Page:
“Clavis’ industrial closed-loop systems were very innovative for the time, and at one point were used in every Ford factory in the UK.”
Another major step happened in the early-‘90s, when we began manufacturing industrial closed-loop systems for Ford and Renault. Clavis manufactured a fixture that would fit onto an engine equipped with acoustic sensors to detect the belt vibration, and was automatically adjusted by winding it down. Our industrial closed-loop systems were very innovative for the time and, at one point, were used in every Ford factory in the UK. Jaguar Land Rover, too, relied on these systems to tension front end accessory drive (FEAD) belts on their engines.
What came next may sound like another tangent: breathing apparatus (BA) systems for the fire service! But, in fact, Clavis’ owner at the time was a passionate collector of fire engines — owning up to 36 at one point, including one shipped for South Africa. Clavis’ so-called BA board displayed data counting up how long the firefighter had been near the fire or counting down the amount of oxygen they had left. I actually spent a whole week on the Isle of Mann inspecting and repairing this systems.
New way of setting handbrakes
Around 2001, we received a fateful call from Ford Motor Company. A big lawsuit had arisen in the US when a faulty handbrake caused a car to roll down a hill and, unfortunately, there was a fatality. The call led to Clavis playing a crucial role in the first Ford handbraking system to measure cable vibration.
since 1998, every Ducati motorcycle engine has had the timing belt tension set with Clavis equipment.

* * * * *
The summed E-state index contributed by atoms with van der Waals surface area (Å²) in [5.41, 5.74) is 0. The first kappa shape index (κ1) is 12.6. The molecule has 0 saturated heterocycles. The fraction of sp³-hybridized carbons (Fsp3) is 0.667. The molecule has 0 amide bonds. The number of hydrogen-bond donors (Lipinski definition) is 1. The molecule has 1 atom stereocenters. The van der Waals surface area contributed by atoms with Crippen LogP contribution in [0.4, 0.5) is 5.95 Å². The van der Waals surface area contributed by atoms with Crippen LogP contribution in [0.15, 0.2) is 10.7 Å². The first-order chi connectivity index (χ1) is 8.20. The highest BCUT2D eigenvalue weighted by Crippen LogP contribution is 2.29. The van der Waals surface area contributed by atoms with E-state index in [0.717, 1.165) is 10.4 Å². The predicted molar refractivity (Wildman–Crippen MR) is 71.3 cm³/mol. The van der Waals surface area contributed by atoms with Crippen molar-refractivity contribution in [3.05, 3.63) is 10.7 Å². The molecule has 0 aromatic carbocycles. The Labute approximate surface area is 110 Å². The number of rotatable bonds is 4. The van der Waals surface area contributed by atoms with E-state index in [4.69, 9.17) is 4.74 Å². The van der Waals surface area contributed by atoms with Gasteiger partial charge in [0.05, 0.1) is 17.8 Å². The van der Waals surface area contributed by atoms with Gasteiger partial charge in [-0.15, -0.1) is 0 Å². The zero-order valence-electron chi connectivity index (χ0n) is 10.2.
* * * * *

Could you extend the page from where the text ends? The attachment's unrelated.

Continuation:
Since 1998, every Ducati engine has had the timing belt tension set with CLAVIS equipment.
Our engineers devised a way to measure the handbrake, then a bare cable, using a magnetic pickup. By adding a hammer to automatically vibrate the belt, closed loop belt tension setting was possible and the equipment was branded under the name “CLAVIS”. It became widely used in vehicles like the Ford Galaxy, the Jaguar XJ and went into most Ford plants worldwide.
Clavis might not manufacture bomb disposal robots anymore, but our handbrake measuring systems continue to evolve. Today, they use a spring-loaded sensor pin which remains in constant contact with the brake lever. Meanwhile, our belt tension measurement systems will prove essential as longstanding customers like Nexteer and ZF start to introduce composite drive pulleys to their electric power-assisted steering (EPAS) units. These systems present complex challenges the belt now vibrates at multiple frequencies, which is where Clavis’ FourierBMS system offers a vital solution.
Clavis has come a long way from our beginnings manufacturing LED display panels for airports. But it goes to show that, through expertise combined with a real dedication to solving customers’ needs, it’s possible for a small-medium enterprise (SME) like our to change how manufacturers operate on a global scale. Book a consultation with me today to learn how you can benefit from our expertise.
Article by Mark Errington